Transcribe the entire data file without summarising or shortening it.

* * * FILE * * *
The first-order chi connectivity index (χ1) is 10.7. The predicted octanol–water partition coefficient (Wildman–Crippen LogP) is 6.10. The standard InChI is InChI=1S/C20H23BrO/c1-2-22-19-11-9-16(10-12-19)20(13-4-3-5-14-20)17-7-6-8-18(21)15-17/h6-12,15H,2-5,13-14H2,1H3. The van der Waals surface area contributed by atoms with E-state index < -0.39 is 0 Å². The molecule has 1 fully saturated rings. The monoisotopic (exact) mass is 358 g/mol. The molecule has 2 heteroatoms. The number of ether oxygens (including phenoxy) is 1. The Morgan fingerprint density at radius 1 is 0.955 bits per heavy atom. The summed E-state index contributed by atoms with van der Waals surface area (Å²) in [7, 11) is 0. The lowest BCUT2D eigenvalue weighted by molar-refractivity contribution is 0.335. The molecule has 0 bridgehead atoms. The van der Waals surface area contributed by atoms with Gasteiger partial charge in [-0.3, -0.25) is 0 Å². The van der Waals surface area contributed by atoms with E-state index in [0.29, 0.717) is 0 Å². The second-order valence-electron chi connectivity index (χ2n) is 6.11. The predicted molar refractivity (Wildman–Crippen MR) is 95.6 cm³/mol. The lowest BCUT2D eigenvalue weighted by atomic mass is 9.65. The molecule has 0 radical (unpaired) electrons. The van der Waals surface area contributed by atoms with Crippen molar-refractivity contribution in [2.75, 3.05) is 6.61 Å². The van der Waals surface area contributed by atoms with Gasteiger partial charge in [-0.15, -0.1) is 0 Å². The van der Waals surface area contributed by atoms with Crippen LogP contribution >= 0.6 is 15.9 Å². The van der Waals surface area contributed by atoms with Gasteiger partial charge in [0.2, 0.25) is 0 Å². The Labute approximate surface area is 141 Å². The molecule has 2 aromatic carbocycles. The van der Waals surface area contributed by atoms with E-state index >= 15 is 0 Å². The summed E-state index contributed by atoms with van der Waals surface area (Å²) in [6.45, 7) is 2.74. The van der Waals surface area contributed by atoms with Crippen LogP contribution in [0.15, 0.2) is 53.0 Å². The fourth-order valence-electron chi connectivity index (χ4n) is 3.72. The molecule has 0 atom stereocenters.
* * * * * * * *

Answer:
The first-order chi connectivity index (χ1) is 10.7. The predicted octanol–water partition coefficient (Wildman–Crippen LogP) is 6.10. The standard InChI is InChI=1S/C20H23BrO/c1-2-22-19-11-9-16(10-12-19)20(13-4-3-5-14-20)17-7-6-8-18(21)15-17/h6-12,15H,2-5,13-14H2,1H3. The van der Waals surface area contributed by atoms with E-state index < -0.39 is 0 Å². The molecule has 1 fully saturated rings. The monoisotopic (exact) mass is 358 g/mol. The molecule has 2 heteroatoms. The number of ether oxygens (including phenoxy) is 1. The Morgan fingerprint density at radius 1 is 0.955 bits per heavy atom. The summed E-state index contributed by atoms with van der Waals surface area (Å²) in [7, 11) is 0. The lowest BCUT2D eigenvalue weighted by molar-refractivity contribution is 0.335. The molecule has 0 bridgehead atoms. The van der Waals surface area contributed by atoms with Gasteiger partial charge in [-0.3, -0.25) is 0 Å². The van der Waals surface area contributed by atoms with E-state index in [0.29, 0.717) is 0 Å². The second-order valence-electron chi connectivity index (χ2n) is 6.11. The predicted molar refractivity (Wildman–Crippen MR) is 95.6 cm³/mol. The lowest BCUT2D eigenvalue weighted by atomic mass is 9.65. The molecule has 0 radical (unpaired) electrons. The van der Waals surface area contributed by atoms with Crippen molar-refractivity contribution in [2.75, 3.05) is 6.61 Å². The van der Waals surface area contributed by atoms with Gasteiger partial charge in [-0.15, -0.1) is 0 Å². The van der Waals surface area contributed by atoms with Crippen LogP contribution >= 0.6 is 15.9 Å². The van der Waals surface area contributed by atoms with Gasteiger partial charge in [0.2, 0.25) is 0 Å². The Labute approximate surface area is 141 Å². The molecule has 2 aromatic carbocycles. The van der Waals surface area contributed by atoms with E-state index >= 15 is 0 Å². The summed E-state index contributed by atoms with van der Waals surface area (Å²) in [6.45, 7) is 2.74. The van der Waals surface area contributed by atoms with Crippen LogP contribution in [0.15, 0.2) is 53.0 Å². The fourth-order valence-electron chi connectivity index (χ4n) is 3.72. The molecule has 0 atom stereocenters.